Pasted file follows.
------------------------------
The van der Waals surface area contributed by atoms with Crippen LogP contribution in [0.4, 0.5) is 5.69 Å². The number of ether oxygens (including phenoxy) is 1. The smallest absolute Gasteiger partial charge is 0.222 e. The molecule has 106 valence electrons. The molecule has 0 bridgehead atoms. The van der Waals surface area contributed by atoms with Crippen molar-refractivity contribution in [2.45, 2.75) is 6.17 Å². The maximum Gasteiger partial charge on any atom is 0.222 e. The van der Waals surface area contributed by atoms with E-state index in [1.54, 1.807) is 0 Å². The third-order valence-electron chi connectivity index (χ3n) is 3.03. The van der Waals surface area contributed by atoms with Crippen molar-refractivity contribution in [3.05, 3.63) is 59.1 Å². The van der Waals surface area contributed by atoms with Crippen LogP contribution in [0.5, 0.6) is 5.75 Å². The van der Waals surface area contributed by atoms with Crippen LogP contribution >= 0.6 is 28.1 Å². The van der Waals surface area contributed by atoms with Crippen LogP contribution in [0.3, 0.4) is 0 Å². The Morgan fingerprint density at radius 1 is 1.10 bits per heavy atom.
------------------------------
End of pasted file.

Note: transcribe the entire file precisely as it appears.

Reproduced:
The van der Waals surface area contributed by atoms with Crippen LogP contribution in [0.4, 0.5) is 5.69 Å². The number of ether oxygens (including phenoxy) is 1. The smallest absolute Gasteiger partial charge is 0.222 e. The molecule has 106 valence electrons. The molecule has 0 bridgehead atoms. The van der Waals surface area contributed by atoms with Crippen molar-refractivity contribution in [2.45, 2.75) is 6.17 Å². The maximum Gasteiger partial charge on any atom is 0.222 e. The van der Waals surface area contributed by atoms with E-state index in [1.54, 1.807) is 0 Å². The third-order valence-electron chi connectivity index (χ3n) is 3.03. The van der Waals surface area contributed by atoms with Crippen molar-refractivity contribution in [3.05, 3.63) is 59.1 Å². The van der Waals surface area contributed by atoms with Crippen LogP contribution in [0.5, 0.6) is 5.75 Å². The van der Waals surface area contributed by atoms with Crippen LogP contribution >= 0.6 is 28.1 Å². The van der Waals surface area contributed by atoms with Crippen LogP contribution in [0.3, 0.4) is 0 Å². The Morgan fingerprint density at radius 1 is 1.10 bits per heavy atom.